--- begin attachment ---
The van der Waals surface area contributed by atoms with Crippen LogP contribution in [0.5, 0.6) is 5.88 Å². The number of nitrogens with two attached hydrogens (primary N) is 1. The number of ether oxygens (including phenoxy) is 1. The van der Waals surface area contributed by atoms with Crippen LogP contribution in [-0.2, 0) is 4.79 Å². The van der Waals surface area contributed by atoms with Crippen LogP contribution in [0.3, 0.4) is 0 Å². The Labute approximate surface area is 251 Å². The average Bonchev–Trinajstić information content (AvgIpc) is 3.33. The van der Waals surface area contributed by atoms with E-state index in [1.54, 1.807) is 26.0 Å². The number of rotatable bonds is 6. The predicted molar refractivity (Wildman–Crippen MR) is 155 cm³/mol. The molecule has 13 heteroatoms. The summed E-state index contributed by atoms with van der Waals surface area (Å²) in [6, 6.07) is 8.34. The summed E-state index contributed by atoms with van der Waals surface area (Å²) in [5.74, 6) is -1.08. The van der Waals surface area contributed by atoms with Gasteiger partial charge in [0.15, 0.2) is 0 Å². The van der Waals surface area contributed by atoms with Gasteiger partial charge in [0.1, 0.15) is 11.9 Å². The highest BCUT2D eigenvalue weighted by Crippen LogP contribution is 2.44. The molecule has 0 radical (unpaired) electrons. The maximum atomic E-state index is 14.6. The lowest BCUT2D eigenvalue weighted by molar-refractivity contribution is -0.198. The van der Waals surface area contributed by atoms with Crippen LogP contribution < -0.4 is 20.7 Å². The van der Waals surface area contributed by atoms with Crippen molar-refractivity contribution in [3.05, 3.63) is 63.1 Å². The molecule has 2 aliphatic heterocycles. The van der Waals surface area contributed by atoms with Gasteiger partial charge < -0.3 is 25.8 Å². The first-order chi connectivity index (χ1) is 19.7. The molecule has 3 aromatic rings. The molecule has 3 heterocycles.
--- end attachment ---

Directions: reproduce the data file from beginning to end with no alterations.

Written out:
The van der Waals surface area contributed by atoms with Crippen LogP contribution in [0.5, 0.6) is 5.88 Å². The number of nitrogens with two attached hydrogens (primary N) is 1. The number of ether oxygens (including phenoxy) is 1. The van der Waals surface area contributed by atoms with Crippen LogP contribution in [-0.2, 0) is 4.79 Å². The van der Waals surface area contributed by atoms with Crippen LogP contribution in [0.3, 0.4) is 0 Å². The Labute approximate surface area is 251 Å². The average Bonchev–Trinajstić information content (AvgIpc) is 3.33. The van der Waals surface area contributed by atoms with E-state index in [1.54, 1.807) is 26.0 Å². The number of rotatable bonds is 6. The predicted molar refractivity (Wildman–Crippen MR) is 155 cm³/mol. The molecule has 13 heteroatoms. The summed E-state index contributed by atoms with van der Waals surface area (Å²) in [6, 6.07) is 8.34. The summed E-state index contributed by atoms with van der Waals surface area (Å²) in [5.74, 6) is -1.08. The van der Waals surface area contributed by atoms with Gasteiger partial charge in [0.15, 0.2) is 0 Å². The van der Waals surface area contributed by atoms with Gasteiger partial charge in [0.1, 0.15) is 11.9 Å². The highest BCUT2D eigenvalue weighted by Crippen LogP contribution is 2.44. The molecule has 0 radical (unpaired) electrons. The maximum atomic E-state index is 14.6. The lowest BCUT2D eigenvalue weighted by molar-refractivity contribution is -0.198. The van der Waals surface area contributed by atoms with Crippen LogP contribution < -0.4 is 20.7 Å². The van der Waals surface area contributed by atoms with Crippen molar-refractivity contribution in [3.05, 3.63) is 63.1 Å². The molecule has 2 aliphatic heterocycles. The van der Waals surface area contributed by atoms with Gasteiger partial charge < -0.3 is 25.8 Å². The first-order chi connectivity index (χ1) is 19.7. The molecule has 3 aromatic rings. The molecule has 3 heterocycles.